Small intestine follicular dendritic cell sarcoma with liver metastasis: A case report
Follicular dendritic cell sarcoma (FDCS) is a rare neoplasia composed of spindle or oval cells with follicular dendritic cell differentiation, usually occurring in lymphoid tissue. In this report, we present a case of FDCS of the small intestine with liver metastasis.Patient concerns:
A 19-year-old female presented with recent onset of left upper abdominal pain. Abdominal computed tomography scan showed a large tumor mass in the liver lateral segment with compression to the pancreas upper part, and a smaller mass in the terminal ileum, respectively. High serum levels of amylase and lipase were noted. Resection of the tumors was performed. Microscopically, both tumors consisted of ovoid to spindle-shaped nuclei cells admixed with some lymphocytes arranged in fascicles, whorls, storiform arrays. Immunohistochemistry demonstrated that the tumor cells were positive for follicular dendritic cell markers, including CD21, CD23, and CD35. Epstein–Barr virus encoding small RNA (EBER; Inform EBER probe; Ventana Medical Systems, Tucson, AZ) in situ hybridization was negative.Diagnoses:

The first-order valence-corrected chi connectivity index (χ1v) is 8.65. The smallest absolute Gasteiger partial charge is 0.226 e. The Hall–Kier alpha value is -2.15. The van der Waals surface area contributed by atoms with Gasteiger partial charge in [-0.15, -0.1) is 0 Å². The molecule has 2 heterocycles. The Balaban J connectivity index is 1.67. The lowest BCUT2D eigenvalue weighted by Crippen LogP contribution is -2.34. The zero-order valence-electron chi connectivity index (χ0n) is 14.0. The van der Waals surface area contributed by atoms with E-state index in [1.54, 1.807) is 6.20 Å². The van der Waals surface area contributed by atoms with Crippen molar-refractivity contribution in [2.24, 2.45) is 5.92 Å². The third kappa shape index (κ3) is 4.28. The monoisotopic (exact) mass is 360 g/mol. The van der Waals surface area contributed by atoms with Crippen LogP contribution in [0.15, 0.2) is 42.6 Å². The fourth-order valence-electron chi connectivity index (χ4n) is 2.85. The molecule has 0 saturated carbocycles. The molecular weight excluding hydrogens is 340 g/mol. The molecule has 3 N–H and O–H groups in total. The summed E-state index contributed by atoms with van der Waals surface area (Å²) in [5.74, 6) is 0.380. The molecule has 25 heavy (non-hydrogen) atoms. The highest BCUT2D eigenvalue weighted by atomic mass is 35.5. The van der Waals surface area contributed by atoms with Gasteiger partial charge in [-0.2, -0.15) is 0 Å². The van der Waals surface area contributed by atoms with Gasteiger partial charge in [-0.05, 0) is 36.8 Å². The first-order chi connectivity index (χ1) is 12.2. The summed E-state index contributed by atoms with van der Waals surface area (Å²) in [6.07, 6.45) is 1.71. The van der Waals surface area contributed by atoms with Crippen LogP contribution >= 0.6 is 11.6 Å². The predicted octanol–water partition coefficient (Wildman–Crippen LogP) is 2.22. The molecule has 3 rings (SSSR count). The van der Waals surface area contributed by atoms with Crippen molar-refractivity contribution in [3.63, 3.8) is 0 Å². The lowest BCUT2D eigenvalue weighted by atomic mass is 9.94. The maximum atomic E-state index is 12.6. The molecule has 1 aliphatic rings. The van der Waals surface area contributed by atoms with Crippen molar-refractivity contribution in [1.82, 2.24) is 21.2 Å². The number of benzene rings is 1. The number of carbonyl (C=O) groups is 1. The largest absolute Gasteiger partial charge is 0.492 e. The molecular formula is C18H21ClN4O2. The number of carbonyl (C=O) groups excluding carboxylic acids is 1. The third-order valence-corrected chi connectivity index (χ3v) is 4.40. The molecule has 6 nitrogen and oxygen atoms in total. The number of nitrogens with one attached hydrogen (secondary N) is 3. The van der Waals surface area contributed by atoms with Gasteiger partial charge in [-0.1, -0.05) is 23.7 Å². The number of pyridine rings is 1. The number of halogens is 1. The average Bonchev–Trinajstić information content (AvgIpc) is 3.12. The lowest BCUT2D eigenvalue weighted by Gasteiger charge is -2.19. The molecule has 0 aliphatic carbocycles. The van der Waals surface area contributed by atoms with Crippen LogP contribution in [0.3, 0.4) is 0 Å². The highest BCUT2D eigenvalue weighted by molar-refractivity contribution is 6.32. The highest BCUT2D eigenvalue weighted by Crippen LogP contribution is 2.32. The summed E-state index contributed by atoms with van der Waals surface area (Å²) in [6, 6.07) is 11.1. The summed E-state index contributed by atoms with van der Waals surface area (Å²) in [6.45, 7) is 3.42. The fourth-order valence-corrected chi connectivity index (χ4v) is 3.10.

According to the clinicopathological features, diagnosis of FDCS of intestinal origin was made.Interventions:
Resection of tumors located in the liver and at the small intestine was performed. After the operation, patient received adjuvant vinblastin chemotherapy.Outcomes:
There was no evidence of recurrence at 8-month follow-up.Lessons:
It was unusual for FDCS of intestinal origin with liver metastasis and expressing with high serum levels of pancreatic enzymes.